- The Gift of the Magi by O. Henry
- The Year of the Perfect Christmas Tree: An Appalachian Story by Gloria Houston
- An Orange for Frankie by Patricia Polacco
- Chapter Books:
- Greenglass House by Kate Milford
- Winterfrost by Michelle Houts
- The True Gift by Patricia MacLachlan
- The Last Holiday Concert by Andrew Clements
- The Life and Adventures of Santa Claus by Julie Lane
- Nancy and Plum by Betty MacDonald
- A Boy Called Christmas by Matt Haig
- Letters From Father Christmas by J.R.R. Tolkien
- A Christmas Carol by Charles Dickens
There are so many fun, simple ways to incorporate reading during the holiday season. Build a fort in the family room and have a read-a-thon for the day. Do flashlight reading under the stars at night. Set aside just 15 minutes before bedtime to read aloud to your kids (or have an older sibling be in charge of read alouds!). Download an app or visit a website for audiobooks, like Epic, Audible, or Story Nory. Play audiobooks during breakfast time. There are so many possibilities!
Make a Christmas sensory bin.
If you have a busy toddler at home who’s just dying to get their hands on anything and everything, sensory bins might just be your lifesaver! A sensory bin is an open-ended activity where children can play and explore using their five senses. A sensory bin is usually made up of a bin containing some sort of filler material, and small (usually thematic) elements for your child to manipulate. Most items for a sensory bin can be purchased at your local dollar store! Here are some fun, Christmas themed sensory bin ideas…
- Ornament Sensory Bin
- What you need: Bin, white beans, plastic ornaments, clear ornaments for filling, ornament hooks, red/white/green poms, sensory tools.
- Set up: Place all materials in bin. Have your child practice threading ornament hooks on ornaments, scooping beans, or filling clear ornaments with poms.
- Jingle Bells Sensory Bin
- Snowball Sensory Bin
- What you need: Bin, cotton balls, toy tractors, sensory tools.
- Set up: Place all materials in bin. Have your child play pretend by “snowplowing” the snow with the tractors. They can also practice picking up the cotton balls with the tweezers or other sensory tools.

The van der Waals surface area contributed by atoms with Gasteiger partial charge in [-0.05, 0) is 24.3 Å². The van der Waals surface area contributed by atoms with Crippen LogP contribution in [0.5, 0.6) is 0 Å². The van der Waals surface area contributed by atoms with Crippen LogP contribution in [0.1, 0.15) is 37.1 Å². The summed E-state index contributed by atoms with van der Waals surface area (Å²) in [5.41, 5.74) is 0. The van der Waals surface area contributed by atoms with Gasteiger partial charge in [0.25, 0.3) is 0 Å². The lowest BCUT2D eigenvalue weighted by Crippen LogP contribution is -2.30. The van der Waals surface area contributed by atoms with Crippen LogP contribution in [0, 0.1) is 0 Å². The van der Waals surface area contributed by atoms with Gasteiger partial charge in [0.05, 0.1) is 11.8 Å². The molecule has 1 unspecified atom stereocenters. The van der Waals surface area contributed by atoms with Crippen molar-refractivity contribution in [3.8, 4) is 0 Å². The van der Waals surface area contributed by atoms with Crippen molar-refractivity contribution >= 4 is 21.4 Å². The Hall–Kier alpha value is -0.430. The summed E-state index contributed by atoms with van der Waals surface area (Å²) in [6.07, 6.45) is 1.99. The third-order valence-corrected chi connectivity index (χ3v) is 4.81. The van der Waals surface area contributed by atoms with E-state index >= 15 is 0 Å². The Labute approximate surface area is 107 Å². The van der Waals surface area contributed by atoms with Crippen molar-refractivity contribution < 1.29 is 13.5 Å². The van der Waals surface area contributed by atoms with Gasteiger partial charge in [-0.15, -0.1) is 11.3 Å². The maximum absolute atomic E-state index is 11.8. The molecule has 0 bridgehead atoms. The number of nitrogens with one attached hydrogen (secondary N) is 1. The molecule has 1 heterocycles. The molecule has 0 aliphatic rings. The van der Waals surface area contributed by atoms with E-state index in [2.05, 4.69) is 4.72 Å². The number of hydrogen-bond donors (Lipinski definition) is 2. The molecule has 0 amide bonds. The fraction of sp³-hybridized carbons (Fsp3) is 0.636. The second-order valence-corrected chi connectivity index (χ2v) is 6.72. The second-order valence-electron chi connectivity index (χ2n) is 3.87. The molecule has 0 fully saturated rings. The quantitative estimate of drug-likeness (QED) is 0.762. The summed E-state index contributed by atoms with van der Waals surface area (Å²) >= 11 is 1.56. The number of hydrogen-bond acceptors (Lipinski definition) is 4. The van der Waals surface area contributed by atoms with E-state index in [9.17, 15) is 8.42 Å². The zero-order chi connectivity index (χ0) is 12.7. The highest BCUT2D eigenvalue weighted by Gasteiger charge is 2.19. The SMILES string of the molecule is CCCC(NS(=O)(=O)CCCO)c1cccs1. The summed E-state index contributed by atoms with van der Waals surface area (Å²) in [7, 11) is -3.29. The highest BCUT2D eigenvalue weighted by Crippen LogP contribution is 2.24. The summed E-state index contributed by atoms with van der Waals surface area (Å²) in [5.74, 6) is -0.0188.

- Hot Cocoa Sensory Bin
- What you need: Bin, brown beans or cocoa puffs (to represent chocolate), marshmallows, ladle, small cups.
- Set up: Place all materials in bin. Have your child pretend serving the “hot cocoa and marshmallows” into the cups.
Do some math and science… in the kitchen!
Sometimes the best way to infuse holiday time with learning is to simply invite your child into what you’re already doing. Whether you’re whipping up a holiday favorite from scratch or simply trying to put a weeknight meal together, invite your child to help! Cooking is full of opportunities to learn all subjects. Read recipes and ingredient labels. Decipher math through measurement and fractions. Observe the science of physical and chemical changes as ingredients transform from uncooked to cooked. Some recipe books even give you the history behind cultural dishes. And, best of all, connect with your child through making memories! Here are some of our favorite, simple, family-friendly holiday recipes:
So remember, learning in these season doesn’t have to be stressful or difficult or disenchanting or perfect. It needs to be just the right fit for your family. The key is enjoying time together, making room for peacefulness, and creating long-lasting memories. You’ve got this!